Posts Tagged With: vegetables

Eating your fruits & veggies in 2014

A few weeks ago, the Indianapolis Star published an article by Karen Fernau about new year’s resolutions and eating.  Fernau noted that diet resolutions often focus on foods we shouldn’t consume, and she goes on to recommend a different route.  Instead of focusing on foods to cut out of one’s diet, why not strive to incorporate new, healthier foods into your daily eating habits?

Photo credit: Christman

Photo credit: Christman

In the article, Fernau encourages people to add kale, canned sardines, garbanzo beans, tofu and almond milk.  While all those are practical suggestions worth noting, I started to wonder what Indiana agricultural products I should focus on adding to my diet.  Indiana is home to more than 30 fruits and vegetables that would make healthy additions to almost any diet.  Here are my top five.

Blueberries: Blueberries are the perfect low-calorie, antioxidant-packed snack.  In 2011, Indiana produced 1.6 million pounds of these scrumptious berries.  Best Health notes that blueberries help reduce the risk of colon cancer, prevent hypertension, reduce belly fat and fight off disease.  Sprinkle blueberries on your cereal, munch on them at work and/or mix them with some plain yogurt and drizzle with honey.

Watermelon: Obviously, Indiana watermelons won’t be found on the grocery store shelves this time of year, but make sure they’re on your list this summer!  Indiana is a top producer of this crispy pink fruit.  Watermelon is a personal favorite and helps keep me hydrated during our hottest months.  Not only is watermelon an excellent source of vitamins A, C and B6, it also has the highest concentration of lycopene of any fresh fruit or vegetable, according to Discovery Fit & Health.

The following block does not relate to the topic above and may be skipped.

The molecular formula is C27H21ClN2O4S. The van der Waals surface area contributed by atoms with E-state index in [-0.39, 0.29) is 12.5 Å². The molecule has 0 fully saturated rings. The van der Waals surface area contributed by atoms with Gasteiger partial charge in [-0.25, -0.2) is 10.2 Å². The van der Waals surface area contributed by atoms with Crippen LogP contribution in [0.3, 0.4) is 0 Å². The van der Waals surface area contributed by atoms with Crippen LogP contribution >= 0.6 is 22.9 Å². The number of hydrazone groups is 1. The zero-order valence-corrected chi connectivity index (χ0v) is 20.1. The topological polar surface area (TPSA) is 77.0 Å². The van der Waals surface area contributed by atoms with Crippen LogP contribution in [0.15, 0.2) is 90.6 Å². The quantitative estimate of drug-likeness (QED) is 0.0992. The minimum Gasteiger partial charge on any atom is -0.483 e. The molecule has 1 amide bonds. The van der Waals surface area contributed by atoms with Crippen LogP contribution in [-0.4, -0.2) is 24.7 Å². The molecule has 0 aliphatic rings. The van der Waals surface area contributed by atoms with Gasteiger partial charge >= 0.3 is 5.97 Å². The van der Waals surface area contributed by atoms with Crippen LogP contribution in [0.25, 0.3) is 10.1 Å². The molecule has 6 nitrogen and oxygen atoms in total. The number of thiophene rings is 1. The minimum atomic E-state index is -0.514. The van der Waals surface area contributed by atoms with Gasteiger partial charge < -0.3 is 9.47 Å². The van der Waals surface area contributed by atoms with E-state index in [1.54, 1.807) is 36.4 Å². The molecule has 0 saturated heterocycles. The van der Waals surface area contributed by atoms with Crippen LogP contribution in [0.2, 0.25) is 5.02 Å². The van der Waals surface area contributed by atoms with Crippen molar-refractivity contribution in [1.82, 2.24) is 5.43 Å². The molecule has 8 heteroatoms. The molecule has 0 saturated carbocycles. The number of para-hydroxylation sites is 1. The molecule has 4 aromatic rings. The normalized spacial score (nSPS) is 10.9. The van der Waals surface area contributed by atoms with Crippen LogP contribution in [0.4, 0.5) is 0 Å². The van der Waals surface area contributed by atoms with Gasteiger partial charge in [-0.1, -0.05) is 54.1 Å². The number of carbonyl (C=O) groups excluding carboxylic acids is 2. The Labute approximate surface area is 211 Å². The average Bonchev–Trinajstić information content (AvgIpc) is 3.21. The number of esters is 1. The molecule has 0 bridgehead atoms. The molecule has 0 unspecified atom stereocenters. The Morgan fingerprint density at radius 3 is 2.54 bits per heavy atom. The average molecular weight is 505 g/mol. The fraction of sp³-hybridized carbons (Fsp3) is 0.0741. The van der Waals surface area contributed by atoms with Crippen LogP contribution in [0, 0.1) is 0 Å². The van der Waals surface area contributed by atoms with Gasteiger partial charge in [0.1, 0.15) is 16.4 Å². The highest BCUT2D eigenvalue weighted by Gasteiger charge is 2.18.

Apples:  An apple a day keeps the doctor away… or so the saying goes!  But what are the health benefits of the apple?  Eating Well  explains that apples aid weight loss, help keep the heart healthy and serve as a source of soluble fiber.  In 2011, our state produced more than 20 million pounds of apples.

Tomatoes: As a leader in tomato production, look for Indiana  tomatoes throughout the summer and don’t forget to purchase Red Gold tomatoes (an Indiana ag-business) for your canned tomato needs.  Tomatoes are a rich source of lycopene, and cooking tomatoes enhances their nutrients.

Cucumbers:  Full of vitamins C & K and potassium, cucumbers are a refreshing and hydrating vegetable choice.  Personally, I enjoy slicing up half of a cucumber and putting it in a cold pitcher water for a satisfying beverage option.  Cucumber is also a great dipper for hummus.

These are some of the fruits and vegetables that I’m planning on eating more of this year.  What foods are you interested in eating more of in 2014?

Categories: From the Field to Your Fork, Informational | Tags: , , , , , , , , | 3 Comments

5 tips for picking the right pumpkin to carve | Guest Post

LoganandPumpkin

Logan at Governor Pence’s Pumpkin Patch on Tuesday

Logan Garner is a program manager for ISDA’s environmental stewardship team.  Today, he shares his “Top 5” for selecting a good carving pumpkin.  Enjoy!

Logan’s tips for selecting the perfect pumpkin

5. Make sure it’s free of disease.           

No one likes a knobby, spotty pumpkin–unless you just feel sorry for it (or you’re going for that Boris Karloff look).

4. Look for one with a healthy stem and a flat bottom.

I like my pumpkins to sit level (or even look up a tad) and have a strong stem for grabbing and opening the top.  Some folks like to carve out the bottom and place the opening directly over the candle, which eliminates the “flat bottom” issue, but I was raised on the “lobotomy” method: scoop out the brains and guts from the top.  It just feels more Halloween-y that way…or maybe I’m just afraid of change.